|Park Sung-woo |
|Born||22 August 1971|
|Height||1.82 m (6 ft 0 in)|
|Weight||74 kg (163 lb)|
|Revised Romanization||Bak Seong-u|
Park Sung-woo (born 22 August 1971) is a former badminton player from South Korea who later became a national team coach.
Park won the men's singles title at the 1995 Asian Championships. He also won the 1995 Swedish Open. That same year, he made history in Korean badminton as the first ever South Korean to win a silver medal in the men's singles event at the World Championships.
In 1996, he finished as a semifinalist at the All England Open. At the 1996 Summer Olympics, he reached the quarterfinals. He reached a career high of world number 2 in World Ranking.
At the national level, Park who played for Dangjin, won the men's singles title at the 1996 Korean National Sports Festival.
After retiring from international tournaments, Park started a career as a Japanese national coach in 2006, and later moved back to his country, also as a national coach.
Park married Lim O-kyeong, a former South Korean Olympian handball player, in 1998, and the duo have a daughter. In 2007, Park and Lim then divorced after ten years of marriage.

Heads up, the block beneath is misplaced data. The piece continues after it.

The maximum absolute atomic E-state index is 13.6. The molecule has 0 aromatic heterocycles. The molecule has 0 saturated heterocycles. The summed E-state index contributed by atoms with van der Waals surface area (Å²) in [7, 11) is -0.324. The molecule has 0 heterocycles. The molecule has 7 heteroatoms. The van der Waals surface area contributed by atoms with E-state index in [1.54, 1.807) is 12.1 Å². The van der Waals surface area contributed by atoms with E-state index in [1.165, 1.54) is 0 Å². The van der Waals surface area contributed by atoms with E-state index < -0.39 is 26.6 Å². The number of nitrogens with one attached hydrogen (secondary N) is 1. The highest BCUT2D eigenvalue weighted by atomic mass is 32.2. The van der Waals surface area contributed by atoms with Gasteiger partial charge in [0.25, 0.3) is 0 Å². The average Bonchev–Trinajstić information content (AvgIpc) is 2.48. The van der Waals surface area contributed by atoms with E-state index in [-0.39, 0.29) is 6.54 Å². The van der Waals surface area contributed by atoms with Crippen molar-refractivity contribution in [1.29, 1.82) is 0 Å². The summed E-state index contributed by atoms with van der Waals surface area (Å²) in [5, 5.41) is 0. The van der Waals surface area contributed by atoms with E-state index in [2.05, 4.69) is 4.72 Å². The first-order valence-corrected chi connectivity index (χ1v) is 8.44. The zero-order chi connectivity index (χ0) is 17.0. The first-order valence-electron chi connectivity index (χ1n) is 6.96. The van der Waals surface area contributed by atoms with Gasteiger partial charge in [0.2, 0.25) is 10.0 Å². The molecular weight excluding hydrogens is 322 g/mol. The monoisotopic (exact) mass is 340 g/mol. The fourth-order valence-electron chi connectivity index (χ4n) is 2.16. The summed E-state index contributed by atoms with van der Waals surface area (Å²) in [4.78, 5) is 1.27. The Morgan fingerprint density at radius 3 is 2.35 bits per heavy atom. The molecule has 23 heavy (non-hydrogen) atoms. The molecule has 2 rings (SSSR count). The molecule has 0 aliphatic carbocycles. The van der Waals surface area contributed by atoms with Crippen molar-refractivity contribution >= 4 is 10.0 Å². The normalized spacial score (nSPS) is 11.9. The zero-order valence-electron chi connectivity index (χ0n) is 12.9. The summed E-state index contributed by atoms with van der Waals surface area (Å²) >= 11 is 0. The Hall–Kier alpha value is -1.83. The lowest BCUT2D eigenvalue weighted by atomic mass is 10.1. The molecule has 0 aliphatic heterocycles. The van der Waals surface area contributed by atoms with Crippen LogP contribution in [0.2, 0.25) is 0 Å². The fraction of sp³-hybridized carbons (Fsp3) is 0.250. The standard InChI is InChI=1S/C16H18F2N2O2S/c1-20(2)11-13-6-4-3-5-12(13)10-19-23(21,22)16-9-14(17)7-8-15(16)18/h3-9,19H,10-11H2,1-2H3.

|1995||Malley Sports Centre, Lausanne, Switzerland||Heryanto Arbi||11–15, 8–15|
|1996||Istora Senayan, Jakarta, Indonesia||Dong Jiong||14–17, 2–15|
|1994||Shanghai Gymnasium, Shanghai, China||Liu Jun||5–15, 15–4, 12–15|
|1995||Olympic Sports Center Gymnasium, Beijing, China||Sun Jun||15–8, 15–8|
|1995||Xinxing Gymnasium, Qingdao, China||Joko Suprianto||15–9, 14–17, 1–15|
The World Badminton Grand Prix sanctioned by International Badminton Federation (IBF) from 1983 to 2006.
|1995||Swedish Open||Kim Hak-kyun||17–18, 15–3, 15–4||Winner|
|1997||Japan Open||Peter Rasmussen||3–15, 1–15||Runner-up|
|1997||Korea Open||Thomas Stuer-Lauridsen||12–15, 10–15||Runner-up|
|1991||USSR International||Mikhail Korshuk||15–3, 15–12||Winner|
|1989||Canadian Open||Yoo Dae-yun|| Mike Bitten
|15–4, 7–15, 4–15||Runner-up|
|1991||USSR International||Kim Hyung-jin|| Kim Moon-soo